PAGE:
Manitoba looks to Tennessee model in efforts to tailor post-secondary education to labour market
Tennessee's performance-based funding focuses on metrics like graduation rates, number of degrees awarded
Premier Brian Pallister is looking at the example of an American state that pioneered performance-based funding for post-secondary institutions, as Manitoba seeks a new way to finance higher education.
The premier met with the University of Manitoba's new president, Michael Benarroch, in September. The premier expressed interest in following the lead of Tennessee, says Benarroch, but perhaps not that of other Canadian provinces that have explored performance-based funding, like Alberta and Ontario.
"Interestingly, the premier said in our conversation that he didn't want to make the mistake that some of the other provinces have made — he didn't want this to be a hammer," Benarroch told a U of M senate meeting on Oct. 7.
"And he referred to, as our [economic development] minister has done … the Tennessee model, which is one that shows up in the United States as the ideal of these kinds of models."
Benarroch later urged his colleagues to explore what Tennessee has done.
"We can help to influence government's direction as they move forward with this," Benarroch said in an audio recording of the virtual meeting, which CBC News requested from the university.
In the last year, Manitoba's Progressive Conservative government has repeatedly signalled it wants to tailor universities and colleges to more closely meet labour market needs, but hasn't explained what that might look like.
If Manitoba emulates Tennessee's policy, it wouldn't be the only jurisdiction.
A majority of American states have developed post-secondary funding models based on performance — rather than enrolment numbers — since Tennessee started doing so in 1979. The use of the model has varied significantly, however, and been discontinued in some cases.
Tennessee bases about 83 per cent of its post-secondary funding allocation on a set of weighted outcomes and "quality standards," and the remaining 17 per cent on fixed costs, according to a state document.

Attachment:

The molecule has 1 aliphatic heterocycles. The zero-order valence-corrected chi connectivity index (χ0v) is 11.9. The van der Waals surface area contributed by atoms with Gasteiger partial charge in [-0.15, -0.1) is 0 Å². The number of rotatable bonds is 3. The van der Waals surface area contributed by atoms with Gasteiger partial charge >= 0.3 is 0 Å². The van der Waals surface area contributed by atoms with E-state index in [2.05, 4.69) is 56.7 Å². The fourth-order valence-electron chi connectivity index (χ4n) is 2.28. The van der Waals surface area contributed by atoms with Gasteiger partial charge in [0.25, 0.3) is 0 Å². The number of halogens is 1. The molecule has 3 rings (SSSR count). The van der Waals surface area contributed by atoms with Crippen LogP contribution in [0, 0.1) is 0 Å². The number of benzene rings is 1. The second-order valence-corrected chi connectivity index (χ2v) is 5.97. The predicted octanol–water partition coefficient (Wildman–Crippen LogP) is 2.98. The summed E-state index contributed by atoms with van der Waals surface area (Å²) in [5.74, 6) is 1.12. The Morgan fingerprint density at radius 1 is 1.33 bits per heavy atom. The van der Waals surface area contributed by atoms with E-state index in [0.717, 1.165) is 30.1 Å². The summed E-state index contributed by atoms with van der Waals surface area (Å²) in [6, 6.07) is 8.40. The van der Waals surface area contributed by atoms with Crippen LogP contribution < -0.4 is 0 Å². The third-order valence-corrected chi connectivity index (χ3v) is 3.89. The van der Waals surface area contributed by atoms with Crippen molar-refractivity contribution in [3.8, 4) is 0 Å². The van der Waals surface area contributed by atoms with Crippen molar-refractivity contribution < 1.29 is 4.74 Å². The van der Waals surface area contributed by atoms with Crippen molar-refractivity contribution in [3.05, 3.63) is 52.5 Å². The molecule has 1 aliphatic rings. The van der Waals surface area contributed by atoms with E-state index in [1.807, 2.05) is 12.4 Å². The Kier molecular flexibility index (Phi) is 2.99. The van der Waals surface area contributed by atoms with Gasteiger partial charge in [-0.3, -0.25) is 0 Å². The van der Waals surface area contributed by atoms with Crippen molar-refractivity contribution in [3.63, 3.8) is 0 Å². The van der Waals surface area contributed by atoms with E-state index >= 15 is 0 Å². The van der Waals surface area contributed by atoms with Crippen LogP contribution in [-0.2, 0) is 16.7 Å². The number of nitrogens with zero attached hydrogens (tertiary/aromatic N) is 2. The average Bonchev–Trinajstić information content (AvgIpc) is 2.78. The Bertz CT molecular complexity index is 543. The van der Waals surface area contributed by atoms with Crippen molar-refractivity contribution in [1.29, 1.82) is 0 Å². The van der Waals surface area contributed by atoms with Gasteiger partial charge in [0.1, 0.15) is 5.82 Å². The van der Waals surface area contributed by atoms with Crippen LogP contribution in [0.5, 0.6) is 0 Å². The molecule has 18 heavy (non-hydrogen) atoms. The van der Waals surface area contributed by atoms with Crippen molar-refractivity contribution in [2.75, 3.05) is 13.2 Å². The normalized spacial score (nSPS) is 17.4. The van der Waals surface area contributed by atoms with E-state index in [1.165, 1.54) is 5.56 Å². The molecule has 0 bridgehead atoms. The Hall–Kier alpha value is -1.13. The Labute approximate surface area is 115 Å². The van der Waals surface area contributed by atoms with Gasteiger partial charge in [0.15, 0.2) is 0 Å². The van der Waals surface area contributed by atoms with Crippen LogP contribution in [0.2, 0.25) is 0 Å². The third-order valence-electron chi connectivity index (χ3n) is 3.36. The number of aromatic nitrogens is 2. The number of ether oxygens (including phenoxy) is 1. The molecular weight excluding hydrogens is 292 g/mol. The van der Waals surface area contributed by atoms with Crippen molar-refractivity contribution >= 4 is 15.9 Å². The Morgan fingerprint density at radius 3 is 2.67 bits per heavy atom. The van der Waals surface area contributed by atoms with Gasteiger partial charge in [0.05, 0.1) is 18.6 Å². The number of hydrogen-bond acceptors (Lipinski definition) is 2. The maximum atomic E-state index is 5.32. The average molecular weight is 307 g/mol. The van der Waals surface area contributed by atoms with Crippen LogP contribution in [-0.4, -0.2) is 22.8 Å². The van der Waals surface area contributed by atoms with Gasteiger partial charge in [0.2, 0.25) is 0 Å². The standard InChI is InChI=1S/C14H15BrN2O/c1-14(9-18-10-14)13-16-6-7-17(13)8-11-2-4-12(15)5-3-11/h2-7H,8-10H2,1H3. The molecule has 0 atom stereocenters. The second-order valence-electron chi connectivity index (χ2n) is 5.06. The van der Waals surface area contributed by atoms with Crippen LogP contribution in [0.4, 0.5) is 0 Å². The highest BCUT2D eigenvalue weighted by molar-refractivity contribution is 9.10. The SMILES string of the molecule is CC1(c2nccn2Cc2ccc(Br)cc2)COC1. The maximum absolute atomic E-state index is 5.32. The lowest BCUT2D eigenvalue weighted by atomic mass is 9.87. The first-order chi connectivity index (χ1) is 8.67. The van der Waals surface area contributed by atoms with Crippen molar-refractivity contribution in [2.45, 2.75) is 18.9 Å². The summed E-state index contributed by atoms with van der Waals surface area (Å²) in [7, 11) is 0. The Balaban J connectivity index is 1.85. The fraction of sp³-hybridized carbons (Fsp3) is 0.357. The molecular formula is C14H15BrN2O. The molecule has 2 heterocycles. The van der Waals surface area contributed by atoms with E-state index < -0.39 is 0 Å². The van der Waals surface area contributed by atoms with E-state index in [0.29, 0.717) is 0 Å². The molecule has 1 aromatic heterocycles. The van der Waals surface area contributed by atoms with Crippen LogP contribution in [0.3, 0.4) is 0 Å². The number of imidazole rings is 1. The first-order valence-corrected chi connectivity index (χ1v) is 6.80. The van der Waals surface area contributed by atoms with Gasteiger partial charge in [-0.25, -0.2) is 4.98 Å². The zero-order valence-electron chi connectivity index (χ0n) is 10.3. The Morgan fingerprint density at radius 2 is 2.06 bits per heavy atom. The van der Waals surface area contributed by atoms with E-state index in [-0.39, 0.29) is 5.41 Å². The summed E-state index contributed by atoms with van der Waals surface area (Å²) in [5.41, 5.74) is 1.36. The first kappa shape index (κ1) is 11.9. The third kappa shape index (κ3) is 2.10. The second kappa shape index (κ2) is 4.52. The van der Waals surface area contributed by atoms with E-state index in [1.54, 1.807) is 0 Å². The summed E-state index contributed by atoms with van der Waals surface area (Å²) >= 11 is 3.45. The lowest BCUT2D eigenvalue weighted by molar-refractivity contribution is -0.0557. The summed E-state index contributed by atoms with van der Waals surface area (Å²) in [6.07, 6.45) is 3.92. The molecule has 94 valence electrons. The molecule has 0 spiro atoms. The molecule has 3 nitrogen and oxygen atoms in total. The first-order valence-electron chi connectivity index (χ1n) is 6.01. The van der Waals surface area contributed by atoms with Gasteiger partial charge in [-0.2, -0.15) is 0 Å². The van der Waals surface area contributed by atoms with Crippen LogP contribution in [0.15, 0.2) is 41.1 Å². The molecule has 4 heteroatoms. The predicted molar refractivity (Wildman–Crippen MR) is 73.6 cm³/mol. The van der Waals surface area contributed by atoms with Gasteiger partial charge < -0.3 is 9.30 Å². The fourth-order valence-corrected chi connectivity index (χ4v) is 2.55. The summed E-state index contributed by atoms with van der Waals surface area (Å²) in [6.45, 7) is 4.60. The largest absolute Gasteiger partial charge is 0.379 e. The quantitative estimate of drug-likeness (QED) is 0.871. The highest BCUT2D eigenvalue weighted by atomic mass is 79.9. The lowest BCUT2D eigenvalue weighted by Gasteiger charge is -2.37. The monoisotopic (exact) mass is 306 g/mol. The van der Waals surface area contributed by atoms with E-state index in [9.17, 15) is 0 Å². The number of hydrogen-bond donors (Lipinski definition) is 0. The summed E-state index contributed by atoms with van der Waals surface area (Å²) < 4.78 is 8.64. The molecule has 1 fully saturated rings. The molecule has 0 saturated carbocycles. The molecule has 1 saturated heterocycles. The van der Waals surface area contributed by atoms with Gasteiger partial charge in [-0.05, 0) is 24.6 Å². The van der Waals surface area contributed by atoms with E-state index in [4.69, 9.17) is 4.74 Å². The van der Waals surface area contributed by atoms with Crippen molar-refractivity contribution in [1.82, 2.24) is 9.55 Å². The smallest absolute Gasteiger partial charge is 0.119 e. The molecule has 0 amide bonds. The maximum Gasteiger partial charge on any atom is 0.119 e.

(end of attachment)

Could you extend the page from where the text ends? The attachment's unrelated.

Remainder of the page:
The lion's share of funding is based on outcomes like graduation rates, the number of degrees awarded, the number of credit hours obtained and the certificates and degrees granted per 100 full-time students. Lower-performing schools receive a smaller grant.
MacGregor Obergfell studied Tennessee's approach as a former research intern with the New America, a public policy think tank.
"It can work, but you have to be very careful with how you develop it," he said in a phone interview from Washington, D.C.
A funding model incentivizing graduation rates and certain majors may stop some students from applying, Obergfell said.
"If they're not set up in a way that really makes sure that the institution is still a place that is accepting of students and is there to help them succeed through enrolment to graduation, they can actually be counterproductive in practice."
Disadvantaged students prioritized
Tennessee's financing model has been evolving, in part, to address these criticisms. The funding formula can be revised every five years, and a premium is now placed on advancing students from disadvantaged backgrounds. As well, institutions can weigh some metrics as more valuable, depending on their priorities.
The financing model is also helped by a suite of other initiatives to encourage enrolment, Obergfell said, including free community or technical college for some residents and a campaign to get post-secondary credentials for 55 per cent of Tennesseans by 2025.
An outcomes-based model "has to be incorporated with other programs designed to increase access" for students, he said.
Scott Forbes, president of the Manitoba Organization of Faculty Associations, said these policies yield minimal, if any, benefits, but come at a significant cost.
"The universities, if they're penalized for having lower participation rates, lower graduation rates, lower retention rates … simply change their entrance standards," said Forbes, referring to research that found these models tend to exacerbate challenges for low-income and minority applicants.
Forbes said any outcomes-based model would require an influx in new funding, but he isn't confident the Pallister government will follow suit. Manitoba post-secondary institutions have faced funding freezes, and in one year, a cut.
Benarroch said in an interview he recognizes the trepidation over a new financing model, but he believes it can help.
"I think as you become more informed and more aware of how it works, some of that fear dissipates," he said, adding that any system should account for differences between institutions.
"You begin to realize that in places where this has been implemented and implemented well that, in fact … it can help to improve outcomes over time."
In an email, the province wouldn't discuss its meeting with the U of M, but said it would prioritize accountability in any outcomes-based funding model.
It's also reviewing the approaches in Alberta and Ontario, which haven't implemented their models yet because of the pandemic.
"The Tennessee model was established in the 1970s to fund institutions based on performance instead of enrolment numbers, and it includes easy-to-understand metrics that capture each school's uniqueness and an external review committee to ensure the metrics are fair and effective," the statement said.
"We are working to develop a model and funding metrics that best fit Manitoba's needs and will involve our seven publicly funded colleges and universities throughout the design, development and implementation process."